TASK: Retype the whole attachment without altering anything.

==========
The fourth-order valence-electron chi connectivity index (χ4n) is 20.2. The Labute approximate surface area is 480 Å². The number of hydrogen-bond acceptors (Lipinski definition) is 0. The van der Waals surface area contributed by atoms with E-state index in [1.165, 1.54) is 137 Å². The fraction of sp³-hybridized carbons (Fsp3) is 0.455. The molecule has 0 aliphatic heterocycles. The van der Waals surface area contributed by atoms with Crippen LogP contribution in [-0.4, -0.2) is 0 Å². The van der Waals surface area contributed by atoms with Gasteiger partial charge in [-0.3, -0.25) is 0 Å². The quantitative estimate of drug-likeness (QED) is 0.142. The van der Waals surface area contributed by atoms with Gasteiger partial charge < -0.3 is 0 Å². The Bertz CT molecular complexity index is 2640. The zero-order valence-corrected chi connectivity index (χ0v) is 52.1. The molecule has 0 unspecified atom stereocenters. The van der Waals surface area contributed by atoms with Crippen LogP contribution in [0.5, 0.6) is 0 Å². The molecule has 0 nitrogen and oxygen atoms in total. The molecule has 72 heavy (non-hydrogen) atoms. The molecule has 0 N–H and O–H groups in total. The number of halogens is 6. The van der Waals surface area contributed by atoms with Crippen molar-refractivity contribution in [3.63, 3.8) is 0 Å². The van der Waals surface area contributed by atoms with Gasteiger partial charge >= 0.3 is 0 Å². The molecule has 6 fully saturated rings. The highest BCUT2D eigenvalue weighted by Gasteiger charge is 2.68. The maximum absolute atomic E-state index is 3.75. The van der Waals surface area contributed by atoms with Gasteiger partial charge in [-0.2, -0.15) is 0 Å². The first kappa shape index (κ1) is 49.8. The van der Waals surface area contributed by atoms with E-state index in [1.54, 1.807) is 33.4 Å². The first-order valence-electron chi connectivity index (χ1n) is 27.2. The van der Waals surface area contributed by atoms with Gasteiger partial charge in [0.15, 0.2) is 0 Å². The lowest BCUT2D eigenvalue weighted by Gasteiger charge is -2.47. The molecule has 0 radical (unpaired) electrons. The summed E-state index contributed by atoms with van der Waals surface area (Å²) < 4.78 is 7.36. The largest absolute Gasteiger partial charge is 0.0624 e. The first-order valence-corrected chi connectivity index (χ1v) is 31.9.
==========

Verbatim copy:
The fourth-order valence-electron chi connectivity index (χ4n) is 20.2. The Labute approximate surface area is 480 Å². The number of hydrogen-bond acceptors (Lipinski definition) is 0. The van der Waals surface area contributed by atoms with E-state index in [1.165, 1.54) is 137 Å². The fraction of sp³-hybridized carbons (Fsp3) is 0.455. The molecule has 0 aliphatic heterocycles. The van der Waals surface area contributed by atoms with Crippen LogP contribution in [-0.4, -0.2) is 0 Å². The van der Waals surface area contributed by atoms with Gasteiger partial charge in [-0.3, -0.25) is 0 Å². The quantitative estimate of drug-likeness (QED) is 0.142. The van der Waals surface area contributed by atoms with Gasteiger partial charge < -0.3 is 0 Å². The Bertz CT molecular complexity index is 2640. The zero-order valence-corrected chi connectivity index (χ0v) is 52.1. The molecule has 0 unspecified atom stereocenters. The van der Waals surface area contributed by atoms with Crippen LogP contribution in [0.5, 0.6) is 0 Å². The molecule has 0 nitrogen and oxygen atoms in total. The molecule has 72 heavy (non-hydrogen) atoms. The molecule has 0 N–H and O–H groups in total. The number of halogens is 6. The van der Waals surface area contributed by atoms with Crippen molar-refractivity contribution in [3.63, 3.8) is 0 Å². The van der Waals surface area contributed by atoms with Gasteiger partial charge >= 0.3 is 0 Å². The molecule has 6 fully saturated rings. The highest BCUT2D eigenvalue weighted by Gasteiger charge is 2.68. The maximum absolute atomic E-state index is 3.75. The van der Waals surface area contributed by atoms with Gasteiger partial charge in [-0.2, -0.15) is 0 Å². The first kappa shape index (κ1) is 49.8. The van der Waals surface area contributed by atoms with E-state index in [1.54, 1.807) is 33.4 Å². The first-order valence-electron chi connectivity index (χ1n) is 27.2. The van der Waals surface area contributed by atoms with Gasteiger partial charge in [0.15, 0.2) is 0 Å². The lowest BCUT2D eigenvalue weighted by Gasteiger charge is -2.47. The molecule has 0 radical (unpaired) electrons. The summed E-state index contributed by atoms with van der Waals surface area (Å²) < 4.78 is 7.36. The largest absolute Gasteiger partial charge is 0.0624 e. The first-order valence-corrected chi connectivity index (χ1v) is 31.9.